Such herniation also may occur through pathologically weakened bone, and they usually are found in the thoracic or lumbar spine, although there have been reports of Schmorl nodes of the cervical spine.
Can you tell me what is reported on imaging study?
How is the Schmorl found out?
Is MRI being been done? What does the doctor have to say about his back pain?
What could be the cause for it?
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A vertebralplasty is a possible solution to end the pain of schmorl's modes.  The broken ends of the vertebral bodies (back bones) are filled in with cement, allowing the disc to remain as a flat cushion between the bones, reducing inflammation.
Chiropractors and physical therapists do little to cure the pain, and in fact can cause more harm.  
The standard treatment is complete rest to allow the bones to heal, and if they don't, the first treatment might do the trick.
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405614 tn?1329147714
A vertebroplasty is a treatment for a compresssion fracture of vertebrae, which I have at T7.  Unfortunately, it works best if the fracture is less than a year old; mine happened 22 years ago.  I have marrow edema , which they say "may be a source of persistant pain".  I have multiple small Schmorl's nodes at opposing endplates specifically at levels T8-9, T10-11, T11-12, T12/L1.  I won't even start on my lumbar region!  Anyway, my pain has increased over the years, and I haven't been able to wear a bra for more than 8 years because of it.  If the bone heals up, then there must still be nucleus material leaking on nerves, since I have pretty intense pain.  My MRI from 5/23/07 showed "multilevel mild to moderate degenerative disc disease changes...from approximately T3 through T9, manifested as loss of disc space height, disc dehydrative changes, mild disc bulging and mild endplate spondylosis changes, also several levels of mild endplate reactive changes anteriorly.  Anyway, I went to see an interventional radiologist, who told me he didn't know why I had come to see him; it was too late to do a vertebroplasty.  My Sports & Spine doctor said there was really nothing else to do, after trying an epidural injection at T7.  Sigh!   Now I've been learning about Nucleoplasty, and wonder if it might help if my bulging discs have worsened and are contained herniations.  On December 10, 2007, I lifted my cat in his carrier, turned to go into the vet's office, and herniated L4-5.  My chest wall tightened up and muscles went into spasm and my thoracic pain is worse.  Should I ask for another thoracic MRI?  Oh, and a hip arthrogram showed that I have a 12 mm labral tear at the 12 o'clock position.   For Pete's sake!  Thanks for listening!  I'm trying to figure out (while going through epidurals and a possible cortisone shot in the hip) if I should try to get my hip repair first, or nucleoplasty or microdiscectomy first. Oh, yeah, I also have a hypermobile SI Joint.  Any ideas?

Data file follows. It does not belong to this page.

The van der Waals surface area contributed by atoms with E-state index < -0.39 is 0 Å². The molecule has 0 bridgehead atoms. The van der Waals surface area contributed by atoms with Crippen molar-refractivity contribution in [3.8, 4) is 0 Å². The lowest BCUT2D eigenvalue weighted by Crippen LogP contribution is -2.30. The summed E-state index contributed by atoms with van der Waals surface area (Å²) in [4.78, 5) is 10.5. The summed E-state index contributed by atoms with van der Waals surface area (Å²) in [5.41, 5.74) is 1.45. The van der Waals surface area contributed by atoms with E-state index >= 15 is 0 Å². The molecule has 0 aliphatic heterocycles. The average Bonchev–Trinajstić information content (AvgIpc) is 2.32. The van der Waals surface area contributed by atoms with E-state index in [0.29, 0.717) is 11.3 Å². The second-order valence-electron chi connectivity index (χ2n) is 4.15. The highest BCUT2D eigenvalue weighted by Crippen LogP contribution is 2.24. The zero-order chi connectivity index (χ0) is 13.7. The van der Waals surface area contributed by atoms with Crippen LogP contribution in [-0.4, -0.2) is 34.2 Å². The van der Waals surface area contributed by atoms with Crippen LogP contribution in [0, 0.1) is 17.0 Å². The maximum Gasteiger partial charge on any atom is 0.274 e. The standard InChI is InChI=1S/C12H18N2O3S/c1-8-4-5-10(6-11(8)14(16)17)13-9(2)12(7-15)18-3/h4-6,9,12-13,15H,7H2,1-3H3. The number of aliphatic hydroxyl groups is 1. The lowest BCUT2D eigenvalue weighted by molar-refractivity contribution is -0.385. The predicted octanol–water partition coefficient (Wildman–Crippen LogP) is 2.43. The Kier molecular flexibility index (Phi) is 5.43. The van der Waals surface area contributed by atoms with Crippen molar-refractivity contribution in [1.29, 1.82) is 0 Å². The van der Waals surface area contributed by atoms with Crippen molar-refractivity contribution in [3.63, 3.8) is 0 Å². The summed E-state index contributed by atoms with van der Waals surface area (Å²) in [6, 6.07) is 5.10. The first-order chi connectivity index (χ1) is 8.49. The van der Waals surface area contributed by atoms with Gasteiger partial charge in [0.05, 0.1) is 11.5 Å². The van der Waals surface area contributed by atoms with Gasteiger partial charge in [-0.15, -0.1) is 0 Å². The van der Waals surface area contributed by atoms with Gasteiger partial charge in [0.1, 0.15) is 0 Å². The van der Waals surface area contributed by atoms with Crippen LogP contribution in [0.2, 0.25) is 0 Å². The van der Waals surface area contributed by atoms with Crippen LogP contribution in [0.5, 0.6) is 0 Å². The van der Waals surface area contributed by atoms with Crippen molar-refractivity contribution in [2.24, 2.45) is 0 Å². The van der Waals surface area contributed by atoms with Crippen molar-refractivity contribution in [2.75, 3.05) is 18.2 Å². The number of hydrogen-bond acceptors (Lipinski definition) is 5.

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I am 27 years old and I was found six schmorl's nodes in my thoracic. No medication will alliviate this horrible pain, it has been more than six years with pain, I tried therapy, pain management, cortizone and epidural injections and it does not help me at all I even had to quit my job for this pain, I really need some advices on what to do.
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Hi Gigi,
Schmorl nodes are intra-osseous vertebral lesions that are common incidental findings on plain radiographs and CT and MRI scans of the spine.
These nodes represent disc material that has herniated through weak areas in the adjacent vertebral endplates into the vertebral body.
In some cases, these weak areas may be the physiologic sequelae of the regression of vascular canals near the end of vertebral growth (particularly in young patients), whereas in other cases they represent a weakened endplate or subchondral bone.
Such herniation also may occur through pathologically weakened bone, and they usually are found in the thoracic or lumbar spine, although there have been reports of Schmorl nodes of the cervical spine.
Treatment is symptomatic.
In the presence of an acute intra-osseous herniation, NSAIDs and rest are the mainstay of care until the patient is able to resume normal activity.
Bracing may be initiated for comfort if needed.
Physical therapy may help with persistent backaches.
Should consist of extensor strengthening and flexibility and endurance training
Prognosis is generally good.
Complications can occur in form of loss of substantial disc space, degenerative joint disease of the facet joints may result, with additional symptoms.
If the diagnosis is unclear, or if pain does not resolve within 6 to 8 weeks, serial radiographs should be taken to ensure that the lesion does not grow or change in character.
I think you need to re-plan your imaging study and pain management with help of available resources.
Keep me informed if you have any queries.
Bye.